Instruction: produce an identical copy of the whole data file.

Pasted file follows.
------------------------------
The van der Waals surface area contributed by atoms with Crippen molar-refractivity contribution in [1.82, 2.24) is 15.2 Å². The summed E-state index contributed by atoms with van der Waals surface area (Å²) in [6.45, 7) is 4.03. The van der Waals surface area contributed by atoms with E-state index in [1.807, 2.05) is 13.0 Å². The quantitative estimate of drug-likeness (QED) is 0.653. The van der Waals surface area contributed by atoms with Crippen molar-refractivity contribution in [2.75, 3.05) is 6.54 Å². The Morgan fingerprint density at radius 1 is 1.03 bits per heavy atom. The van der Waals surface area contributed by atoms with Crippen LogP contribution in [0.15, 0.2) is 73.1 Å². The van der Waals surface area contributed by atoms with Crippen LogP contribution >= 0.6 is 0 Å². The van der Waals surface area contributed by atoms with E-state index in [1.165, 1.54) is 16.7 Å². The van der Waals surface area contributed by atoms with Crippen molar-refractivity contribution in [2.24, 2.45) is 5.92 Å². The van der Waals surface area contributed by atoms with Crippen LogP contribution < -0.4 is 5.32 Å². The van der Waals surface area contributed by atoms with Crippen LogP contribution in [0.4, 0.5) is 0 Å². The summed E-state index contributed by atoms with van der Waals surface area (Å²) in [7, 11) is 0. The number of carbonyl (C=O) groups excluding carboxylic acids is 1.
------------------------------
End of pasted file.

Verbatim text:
The van der Waals surface area contributed by atoms with Crippen molar-refractivity contribution in [1.82, 2.24) is 15.2 Å². The summed E-state index contributed by atoms with van der Waals surface area (Å²) in [6.45, 7) is 4.03. The van der Waals surface area contributed by atoms with E-state index in [1.807, 2.05) is 13.0 Å². The quantitative estimate of drug-likeness (QED) is 0.653. The van der Waals surface area contributed by atoms with Crippen molar-refractivity contribution in [2.75, 3.05) is 6.54 Å². The Morgan fingerprint density at radius 1 is 1.03 bits per heavy atom. The van der Waals surface area contributed by atoms with Crippen LogP contribution in [0.15, 0.2) is 73.1 Å². The van der Waals surface area contributed by atoms with Crippen LogP contribution >= 0.6 is 0 Å². The van der Waals surface area contributed by atoms with E-state index in [1.165, 1.54) is 16.7 Å². The van der Waals surface area contributed by atoms with Crippen molar-refractivity contribution in [2.24, 2.45) is 5.92 Å². The van der Waals surface area contributed by atoms with Crippen LogP contribution < -0.4 is 5.32 Å². The van der Waals surface area contributed by atoms with Crippen LogP contribution in [0.4, 0.5) is 0 Å². The summed E-state index contributed by atoms with van der Waals surface area (Å²) in [7, 11) is 0. The number of carbonyl (C=O) groups excluding carboxylic acids is 1.